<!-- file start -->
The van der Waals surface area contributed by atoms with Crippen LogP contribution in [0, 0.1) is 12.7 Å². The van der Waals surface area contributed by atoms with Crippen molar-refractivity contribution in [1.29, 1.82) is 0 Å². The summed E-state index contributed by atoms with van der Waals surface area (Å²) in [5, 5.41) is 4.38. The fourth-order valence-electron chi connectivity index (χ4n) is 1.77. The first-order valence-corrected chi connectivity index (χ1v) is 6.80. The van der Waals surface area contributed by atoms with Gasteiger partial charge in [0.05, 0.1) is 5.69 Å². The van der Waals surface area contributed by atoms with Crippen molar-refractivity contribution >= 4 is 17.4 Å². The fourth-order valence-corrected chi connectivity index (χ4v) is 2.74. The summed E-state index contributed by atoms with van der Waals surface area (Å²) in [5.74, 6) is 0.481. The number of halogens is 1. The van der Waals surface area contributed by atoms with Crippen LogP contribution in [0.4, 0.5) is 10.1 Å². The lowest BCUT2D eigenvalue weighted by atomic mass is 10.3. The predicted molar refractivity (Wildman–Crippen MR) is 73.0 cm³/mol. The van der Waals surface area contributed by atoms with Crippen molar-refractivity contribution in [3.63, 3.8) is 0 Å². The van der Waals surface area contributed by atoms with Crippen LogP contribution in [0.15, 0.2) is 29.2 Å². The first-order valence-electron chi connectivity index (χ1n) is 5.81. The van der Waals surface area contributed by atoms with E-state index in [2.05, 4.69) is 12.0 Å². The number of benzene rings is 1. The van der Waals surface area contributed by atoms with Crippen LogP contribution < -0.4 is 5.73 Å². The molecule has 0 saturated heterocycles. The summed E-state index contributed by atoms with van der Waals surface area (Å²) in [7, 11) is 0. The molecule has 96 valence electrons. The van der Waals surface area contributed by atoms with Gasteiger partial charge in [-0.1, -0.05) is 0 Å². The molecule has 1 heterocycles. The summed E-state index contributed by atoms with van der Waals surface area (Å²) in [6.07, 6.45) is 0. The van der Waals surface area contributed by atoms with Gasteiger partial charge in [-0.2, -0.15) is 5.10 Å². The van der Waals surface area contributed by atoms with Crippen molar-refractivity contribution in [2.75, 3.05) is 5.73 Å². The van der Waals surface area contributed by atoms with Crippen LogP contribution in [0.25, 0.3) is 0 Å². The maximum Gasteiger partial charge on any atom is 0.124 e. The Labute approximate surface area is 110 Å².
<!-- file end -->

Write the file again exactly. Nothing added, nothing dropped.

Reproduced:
The van der Waals surface area contributed by atoms with Crippen LogP contribution in [0, 0.1) is 12.7 Å². The van der Waals surface area contributed by atoms with Crippen molar-refractivity contribution in [1.29, 1.82) is 0 Å². The summed E-state index contributed by atoms with van der Waals surface area (Å²) in [5, 5.41) is 4.38. The fourth-order valence-electron chi connectivity index (χ4n) is 1.77. The first-order valence-corrected chi connectivity index (χ1v) is 6.80. The van der Waals surface area contributed by atoms with Gasteiger partial charge in [0.05, 0.1) is 5.69 Å². The van der Waals surface area contributed by atoms with Crippen molar-refractivity contribution >= 4 is 17.4 Å². The fourth-order valence-corrected chi connectivity index (χ4v) is 2.74. The summed E-state index contributed by atoms with van der Waals surface area (Å²) in [5.74, 6) is 0.481. The number of halogens is 1. The van der Waals surface area contributed by atoms with Crippen LogP contribution in [0.4, 0.5) is 10.1 Å². The lowest BCUT2D eigenvalue weighted by atomic mass is 10.3. The predicted molar refractivity (Wildman–Crippen MR) is 73.0 cm³/mol. The van der Waals surface area contributed by atoms with Crippen molar-refractivity contribution in [3.63, 3.8) is 0 Å². The van der Waals surface area contributed by atoms with Crippen LogP contribution in [0.15, 0.2) is 29.2 Å². The first-order valence-electron chi connectivity index (χ1n) is 5.81. The van der Waals surface area contributed by atoms with E-state index in [2.05, 4.69) is 12.0 Å². The number of benzene rings is 1. The van der Waals surface area contributed by atoms with Crippen LogP contribution < -0.4 is 5.73 Å². The molecule has 0 saturated heterocycles. The summed E-state index contributed by atoms with van der Waals surface area (Å²) in [7, 11) is 0. The molecule has 96 valence electrons. The van der Waals surface area contributed by atoms with Gasteiger partial charge in [-0.1, -0.05) is 0 Å². The molecule has 1 heterocycles. The summed E-state index contributed by atoms with van der Waals surface area (Å²) in [6.07, 6.45) is 0. The van der Waals surface area contributed by atoms with Gasteiger partial charge in [-0.2, -0.15) is 5.10 Å². The van der Waals surface area contributed by atoms with Crippen molar-refractivity contribution in [2.75, 3.05) is 5.73 Å². The van der Waals surface area contributed by atoms with Crippen LogP contribution in [0.25, 0.3) is 0 Å². The maximum Gasteiger partial charge on any atom is 0.124 e. The Labute approximate surface area is 110 Å².